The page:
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Updated 31 July 2014

10 ways to prevent cancer

The prevention of cancer starts with making smart lifestyle choices. Here are 10 tips from the Cancer Association of South Africa.

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Cancer can be prevented and treated more effectively if diagnosed early (more than 30% of cancers can be prevented) which is why it is vital to be aware of risk factors and ways to reduce the cancer risk.

The prevention of cancer all starts with making smart lifestyle choices.

Here are 10 tips, courtesy of the Cancer Association of South Africa (Cansa):

 - The conditions in which people live and work, as well lifestyles, influence their health and quality of life, which is why it is important to lead a balanced lifestyle whether at work or at home.

- Organisations of all sizes can create environments that protect and promote the health of their employees, by providing: 100% tobacco and smoke-free environments; provision of and access to healthy food options; workplace health education programmes; and policies that create awareness of cancer risk factors and the importance of early detection.

 - Physical activity helps to maintain a healthy weight that will assist in lowering the risk for various types of cancer, including cancer of the breast, prostate, lung, colon and kidney. So get active and maintain a healthy weight.

 - Healthy choices at the grocery store and at mealtimes will help reduce the risk for cancer, so be sure to eat a healthy diet.

 - Skin cancer is the most common cancer caused by the harmful UV rays of the sun, but is also a cancer that is most preventable. Whenever you are out in the sun or exposed to harmful UV rays in any form, be sure to protect your skin.

 - Avoid tobacco products and do not expose yourself to second-hand smoke. Tobacco-related diseases kill over 44 000 South Africans and 5.4 million people worldwide annually. That is, one person every six seconds.

 - Hepatitis B & C viruses, as well the Human Papilloma and Herpes Human cause up to 20% of cancers in Africa. Getting vaccinated against these viruses, and those that can cause cancer, can help prevent the offset of cancer.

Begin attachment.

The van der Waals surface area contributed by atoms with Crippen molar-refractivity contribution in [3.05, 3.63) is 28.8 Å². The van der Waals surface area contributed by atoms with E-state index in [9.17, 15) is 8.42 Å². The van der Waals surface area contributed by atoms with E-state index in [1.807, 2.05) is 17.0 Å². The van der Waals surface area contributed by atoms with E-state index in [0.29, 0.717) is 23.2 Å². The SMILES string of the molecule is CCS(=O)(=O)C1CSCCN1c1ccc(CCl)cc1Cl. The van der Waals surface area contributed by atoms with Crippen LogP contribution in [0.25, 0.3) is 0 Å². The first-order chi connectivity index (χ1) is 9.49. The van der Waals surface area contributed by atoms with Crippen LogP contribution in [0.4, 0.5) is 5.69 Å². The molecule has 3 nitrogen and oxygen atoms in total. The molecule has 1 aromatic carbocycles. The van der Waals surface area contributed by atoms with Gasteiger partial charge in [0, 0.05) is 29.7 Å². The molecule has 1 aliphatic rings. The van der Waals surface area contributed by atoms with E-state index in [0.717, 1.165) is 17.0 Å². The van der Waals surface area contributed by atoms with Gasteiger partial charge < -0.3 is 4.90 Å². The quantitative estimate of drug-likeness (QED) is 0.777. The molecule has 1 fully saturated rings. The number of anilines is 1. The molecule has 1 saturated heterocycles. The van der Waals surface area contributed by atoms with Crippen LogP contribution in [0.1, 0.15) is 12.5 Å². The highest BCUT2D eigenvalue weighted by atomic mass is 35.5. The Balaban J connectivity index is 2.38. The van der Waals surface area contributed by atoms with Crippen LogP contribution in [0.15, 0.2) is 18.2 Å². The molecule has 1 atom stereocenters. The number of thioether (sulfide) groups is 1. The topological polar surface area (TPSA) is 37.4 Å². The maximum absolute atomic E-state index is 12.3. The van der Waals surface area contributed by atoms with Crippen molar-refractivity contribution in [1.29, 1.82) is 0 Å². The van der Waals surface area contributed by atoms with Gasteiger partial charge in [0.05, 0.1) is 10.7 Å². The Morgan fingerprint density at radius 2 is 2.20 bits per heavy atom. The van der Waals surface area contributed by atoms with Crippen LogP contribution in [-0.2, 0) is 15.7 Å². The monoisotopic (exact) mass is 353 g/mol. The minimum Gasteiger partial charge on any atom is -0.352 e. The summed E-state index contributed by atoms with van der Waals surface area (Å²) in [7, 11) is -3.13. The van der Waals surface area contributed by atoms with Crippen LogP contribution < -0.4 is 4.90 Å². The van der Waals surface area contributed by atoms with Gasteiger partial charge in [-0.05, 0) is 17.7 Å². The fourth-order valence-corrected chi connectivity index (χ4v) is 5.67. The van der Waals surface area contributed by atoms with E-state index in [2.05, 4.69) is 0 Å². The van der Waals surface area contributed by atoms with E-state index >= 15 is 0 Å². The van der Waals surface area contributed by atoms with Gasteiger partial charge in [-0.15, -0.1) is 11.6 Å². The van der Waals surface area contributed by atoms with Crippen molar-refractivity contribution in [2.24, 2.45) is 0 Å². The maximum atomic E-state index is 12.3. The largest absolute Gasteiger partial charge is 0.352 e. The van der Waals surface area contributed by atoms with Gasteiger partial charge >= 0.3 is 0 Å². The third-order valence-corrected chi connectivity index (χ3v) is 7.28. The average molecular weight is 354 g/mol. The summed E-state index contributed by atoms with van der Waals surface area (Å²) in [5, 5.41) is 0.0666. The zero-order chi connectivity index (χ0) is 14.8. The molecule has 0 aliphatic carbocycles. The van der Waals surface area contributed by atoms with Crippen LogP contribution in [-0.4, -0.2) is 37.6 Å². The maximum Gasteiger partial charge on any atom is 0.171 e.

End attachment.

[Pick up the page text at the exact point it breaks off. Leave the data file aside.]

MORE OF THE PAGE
- Getting regular medical care and doing self-examinations make a big difference.  Conducting regular self-examinations and going for screening tests for various types of cancers - such as cancer of the breast, testicles, skin, colon, prostate and cervix – will increase one’s chances of discovering cancer early, when treatment is most likely to be successful. Ask a doctor about the best cancer screening available. Cansa offers a variety of screenings at the Cansa Care Centres & Mobile Health Units countrywide.

 -  An effective strategy in assisting to lower the risk for cancer is to avoid risky behaviours that can lead to infections which, in turn, might increase the risk for cancer.

 - Practise safe sex, limit the number of sexual partners and use a condom when having sex. The more sexual partners, the more likely to contract a sexually transmitted infection - such as HIV or HPV. People who have HIVAids have a higher risk for cancer of the anus, liver and lung. HPV is most often associated with cervical cancer, but it might also increase the risk for cancer of the anus, penis, throat, vulva and vagina.

For more information visit www.cansa.org.za or join Cansa on Facebook and Twitter.

(Photo of young couple from Shutterstock)

 
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